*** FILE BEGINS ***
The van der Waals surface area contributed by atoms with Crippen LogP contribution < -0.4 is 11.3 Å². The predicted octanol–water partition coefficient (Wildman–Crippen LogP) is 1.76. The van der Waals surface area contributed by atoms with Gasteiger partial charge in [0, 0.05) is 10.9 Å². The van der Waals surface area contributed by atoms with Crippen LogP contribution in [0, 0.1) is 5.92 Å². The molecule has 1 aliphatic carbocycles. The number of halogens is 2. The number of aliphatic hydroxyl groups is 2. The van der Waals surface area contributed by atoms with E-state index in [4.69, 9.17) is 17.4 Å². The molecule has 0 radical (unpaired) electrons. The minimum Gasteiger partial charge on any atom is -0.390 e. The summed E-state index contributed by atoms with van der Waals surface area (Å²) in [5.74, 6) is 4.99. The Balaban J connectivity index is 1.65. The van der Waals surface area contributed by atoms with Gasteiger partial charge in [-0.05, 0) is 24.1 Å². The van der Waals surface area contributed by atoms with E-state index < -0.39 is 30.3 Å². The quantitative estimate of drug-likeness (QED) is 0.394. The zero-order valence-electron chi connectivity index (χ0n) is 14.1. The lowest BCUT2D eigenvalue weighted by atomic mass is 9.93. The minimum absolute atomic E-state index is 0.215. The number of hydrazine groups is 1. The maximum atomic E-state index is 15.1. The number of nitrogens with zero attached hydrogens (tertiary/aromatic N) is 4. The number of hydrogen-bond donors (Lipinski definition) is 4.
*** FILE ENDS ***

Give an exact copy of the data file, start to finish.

The van der Waals surface area contributed by atoms with Crippen LogP contribution < -0.4 is 11.3 Å². The predicted octanol–water partition coefficient (Wildman–Crippen LogP) is 1.76. The van der Waals surface area contributed by atoms with Gasteiger partial charge in [0, 0.05) is 10.9 Å². The van der Waals surface area contributed by atoms with Crippen LogP contribution in [0, 0.1) is 5.92 Å². The molecule has 1 aliphatic carbocycles. The number of halogens is 2. The number of aliphatic hydroxyl groups is 2. The van der Waals surface area contributed by atoms with E-state index in [4.69, 9.17) is 17.4 Å². The molecule has 0 radical (unpaired) electrons. The minimum Gasteiger partial charge on any atom is -0.390 e. The summed E-state index contributed by atoms with van der Waals surface area (Å²) in [5.74, 6) is 4.99. The Balaban J connectivity index is 1.65. The van der Waals surface area contributed by atoms with Gasteiger partial charge in [-0.05, 0) is 24.1 Å². The van der Waals surface area contributed by atoms with E-state index < -0.39 is 30.3 Å². The quantitative estimate of drug-likeness (QED) is 0.394. The zero-order valence-electron chi connectivity index (χ0n) is 14.1. The lowest BCUT2D eigenvalue weighted by atomic mass is 9.93. The minimum absolute atomic E-state index is 0.215. The number of hydrazine groups is 1. The maximum atomic E-state index is 15.1. The number of nitrogens with zero attached hydrogens (tertiary/aromatic N) is 4. The number of hydrogen-bond donors (Lipinski definition) is 4.